Grand Jury Indicts Texas Gov. Rick Perry On Charges Of Abusing Power
ROBERT SIEGEL, HOST:
A Grand Jury has indicted Texas Governor Rick Perry on charges of abusing the power of his office. The Grand Jury investigated his threat to veto funding for a state prosecutor. Perry is considered a possible candidate for the 2016 Republican Presidential Nomination. NPR's Wade Goodwyn is with us to talk about the indictment. And Wade, what do the charge allege that Perry did?
WADE GOODWYN, BYLINE: Well, they say that he used the powers of his office to illegally try to coerce the Austin district attorney to resign and then he would have been allowed to replace her. Her office, at the time, was in the middle of an investigation of one of Perry's favorite state agencies. And Perry said, that the DA did not resign. Her name was Rosemary Lehmberg. That he would veto the public integrity unit's budget. That was the unit that was investigating the state agency that was a big favorite of his.
SIEGEL: Isn't there also a dimension here of a drunk driving charge against the district attorney?
GOODWYN: Yes. That's actually what started it all. Rosemary Lehmberg was arrested for drunk driving, pled guilty, there was a very, very embarrassing video and served 45 days. But - and that was the impetuous for the governor to ask her to step down, saying she had lost public confidence. But Lehmberg refused to step down and then Perry vetoed part of her budget.
SIEGEL: You've mentioned the state agency that was favorite of Governor Perry's. What's the agency?
GOODWYN: It's called CPRIT. And it stands for the Cancer Prevention and Research Institute of Texas. Basically, it's designed to entice cancer researchers to Texas, the bio-tech industry. And they gave out $3 billion in state grants. But from the beginning the agency was plagued by accusations of confliction of interest and corruption. And that brought the investigation.
SIEGEL: Now, just to be clear Wade, this is a state indictment? Or a federal indictment?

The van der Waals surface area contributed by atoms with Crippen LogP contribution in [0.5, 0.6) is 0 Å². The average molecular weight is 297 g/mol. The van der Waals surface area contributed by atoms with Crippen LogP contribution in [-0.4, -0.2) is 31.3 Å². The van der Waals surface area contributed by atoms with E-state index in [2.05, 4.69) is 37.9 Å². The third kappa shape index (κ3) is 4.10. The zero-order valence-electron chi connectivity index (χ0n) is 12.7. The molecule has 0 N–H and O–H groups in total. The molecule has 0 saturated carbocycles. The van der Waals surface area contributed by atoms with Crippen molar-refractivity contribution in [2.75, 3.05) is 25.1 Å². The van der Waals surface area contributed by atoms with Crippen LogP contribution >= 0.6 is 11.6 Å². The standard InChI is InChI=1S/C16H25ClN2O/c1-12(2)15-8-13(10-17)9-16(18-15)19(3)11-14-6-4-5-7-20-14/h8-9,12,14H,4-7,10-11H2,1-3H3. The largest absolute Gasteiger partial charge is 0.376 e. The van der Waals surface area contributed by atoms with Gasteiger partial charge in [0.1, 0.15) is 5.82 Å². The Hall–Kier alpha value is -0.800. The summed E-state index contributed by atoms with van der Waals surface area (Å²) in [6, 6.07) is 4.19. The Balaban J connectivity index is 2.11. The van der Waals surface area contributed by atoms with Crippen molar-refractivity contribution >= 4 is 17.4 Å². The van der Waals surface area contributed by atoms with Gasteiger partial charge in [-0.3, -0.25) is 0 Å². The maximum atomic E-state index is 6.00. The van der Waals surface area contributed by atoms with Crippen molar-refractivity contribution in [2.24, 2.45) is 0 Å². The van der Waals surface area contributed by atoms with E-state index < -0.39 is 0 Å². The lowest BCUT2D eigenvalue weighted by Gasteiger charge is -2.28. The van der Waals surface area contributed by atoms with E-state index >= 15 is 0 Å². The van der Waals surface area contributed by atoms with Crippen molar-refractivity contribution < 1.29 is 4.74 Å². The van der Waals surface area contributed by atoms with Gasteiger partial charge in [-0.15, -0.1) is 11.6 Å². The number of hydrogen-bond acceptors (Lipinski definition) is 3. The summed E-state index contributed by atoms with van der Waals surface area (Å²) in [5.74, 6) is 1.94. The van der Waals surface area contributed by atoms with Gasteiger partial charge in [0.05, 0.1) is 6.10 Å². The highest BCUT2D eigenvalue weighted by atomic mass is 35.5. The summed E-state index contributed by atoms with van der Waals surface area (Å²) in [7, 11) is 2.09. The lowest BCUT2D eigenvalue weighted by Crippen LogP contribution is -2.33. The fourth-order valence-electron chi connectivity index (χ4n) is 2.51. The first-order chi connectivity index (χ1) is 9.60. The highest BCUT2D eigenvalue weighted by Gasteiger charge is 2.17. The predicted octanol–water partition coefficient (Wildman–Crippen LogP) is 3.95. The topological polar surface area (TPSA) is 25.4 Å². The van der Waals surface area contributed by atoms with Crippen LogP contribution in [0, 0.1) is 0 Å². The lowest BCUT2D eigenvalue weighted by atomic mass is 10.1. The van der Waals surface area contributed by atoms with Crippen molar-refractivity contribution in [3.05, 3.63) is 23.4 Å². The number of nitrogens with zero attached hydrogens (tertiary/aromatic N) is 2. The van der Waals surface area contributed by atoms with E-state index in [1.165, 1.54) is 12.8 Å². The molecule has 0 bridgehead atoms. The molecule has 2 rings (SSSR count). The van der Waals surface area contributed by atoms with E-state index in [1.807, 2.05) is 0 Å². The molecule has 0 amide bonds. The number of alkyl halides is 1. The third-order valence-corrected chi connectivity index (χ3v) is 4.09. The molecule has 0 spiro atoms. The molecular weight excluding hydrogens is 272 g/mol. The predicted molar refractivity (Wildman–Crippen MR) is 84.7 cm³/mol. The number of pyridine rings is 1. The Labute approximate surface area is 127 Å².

GOODWYN: It is a state indictment. It is an indictment by the Travis County District Attorney's Office.
SIEGEL: That is the very District Attorney's Office that the conflict was with?
GOODWYN: Yes. It's a district attorney that's a democratic district attorney. That's supposed to investigate corruption in a state in which almost all the officials are republican. So that's where the charges of politics come in to this.
SIEGEL: Do other republicans in Texas support Perry's actions against the prosecutor?
GOODWYN: Governor Perry said, that all he was doing was, you know, exercising his constitutional authority to veto appropriations. And that is the republican defense.
SIEGEL: Governor Perry's conflict with this particular prosecutor, does it extend to other areas besides funding for this particular state agency?
GOODWYN: No. I think this was a situation in which, you know, the governor may have seen an opportunity to replace a district attorney who was giving, you know, him some problems. I doubt it ever occurred to him that he could be indicted for coercion.
SIEGEL: Now, all of this plays out against Perry's possible presidential ambitions. You think it comes into play as he considers running for president?
GOODWYN: Yes. It absolutely comes into play. I mean, this does not help. I mean, the governor was riding a wave of enthusiasm after he's deployed the National Guard to the border. And this kind of news only hurts.
SIEGEL: OK. Thank you, Wade.
GOODWYN: It's my pleasure.
SIEGEL: That's NPR's Wade Goodwyn reporting on the indictment of Texas Governor Rick Perry on charges of abusing the power of his office.
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